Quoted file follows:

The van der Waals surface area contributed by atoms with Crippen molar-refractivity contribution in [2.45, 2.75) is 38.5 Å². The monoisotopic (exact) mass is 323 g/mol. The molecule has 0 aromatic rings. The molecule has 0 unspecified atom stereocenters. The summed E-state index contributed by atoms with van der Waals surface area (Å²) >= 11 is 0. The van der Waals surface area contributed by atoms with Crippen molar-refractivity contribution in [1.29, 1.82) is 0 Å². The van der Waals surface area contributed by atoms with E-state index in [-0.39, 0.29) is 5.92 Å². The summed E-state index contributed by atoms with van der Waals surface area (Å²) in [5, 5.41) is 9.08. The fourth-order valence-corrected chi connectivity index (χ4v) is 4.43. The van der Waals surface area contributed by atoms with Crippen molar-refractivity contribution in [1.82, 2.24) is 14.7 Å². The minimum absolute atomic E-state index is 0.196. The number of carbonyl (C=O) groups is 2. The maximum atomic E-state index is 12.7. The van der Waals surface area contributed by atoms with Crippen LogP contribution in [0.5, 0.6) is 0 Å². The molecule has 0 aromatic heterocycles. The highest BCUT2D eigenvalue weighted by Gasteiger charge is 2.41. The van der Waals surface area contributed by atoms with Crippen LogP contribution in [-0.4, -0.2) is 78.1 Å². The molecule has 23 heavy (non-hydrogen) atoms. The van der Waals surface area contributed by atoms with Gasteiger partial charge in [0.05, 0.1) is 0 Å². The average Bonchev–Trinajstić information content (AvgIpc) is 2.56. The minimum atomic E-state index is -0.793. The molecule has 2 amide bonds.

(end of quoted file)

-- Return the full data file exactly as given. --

The van der Waals surface area contributed by atoms with Crippen molar-refractivity contribution in [2.45, 2.75) is 38.5 Å². The monoisotopic (exact) mass is 323 g/mol. The molecule has 0 aromatic rings. The molecule has 0 unspecified atom stereocenters. The summed E-state index contributed by atoms with van der Waals surface area (Å²) >= 11 is 0. The van der Waals surface area contributed by atoms with Crippen molar-refractivity contribution in [1.29, 1.82) is 0 Å². The van der Waals surface area contributed by atoms with E-state index in [-0.39, 0.29) is 5.92 Å². The summed E-state index contributed by atoms with van der Waals surface area (Å²) in [5, 5.41) is 9.08. The fourth-order valence-corrected chi connectivity index (χ4v) is 4.43. The van der Waals surface area contributed by atoms with Crippen molar-refractivity contribution in [1.82, 2.24) is 14.7 Å². The minimum absolute atomic E-state index is 0.196. The number of carbonyl (C=O) groups is 2. The maximum atomic E-state index is 12.7. The van der Waals surface area contributed by atoms with Crippen LogP contribution in [0.5, 0.6) is 0 Å². The molecule has 0 aromatic heterocycles. The highest BCUT2D eigenvalue weighted by Gasteiger charge is 2.41. The van der Waals surface area contributed by atoms with Crippen LogP contribution in [-0.4, -0.2) is 78.1 Å². The molecule has 23 heavy (non-hydrogen) atoms. The van der Waals surface area contributed by atoms with Gasteiger partial charge in [0.05, 0.1) is 0 Å². The average Bonchev–Trinajstić information content (AvgIpc) is 2.56. The minimum atomic E-state index is -0.793. The molecule has 2 amide bonds.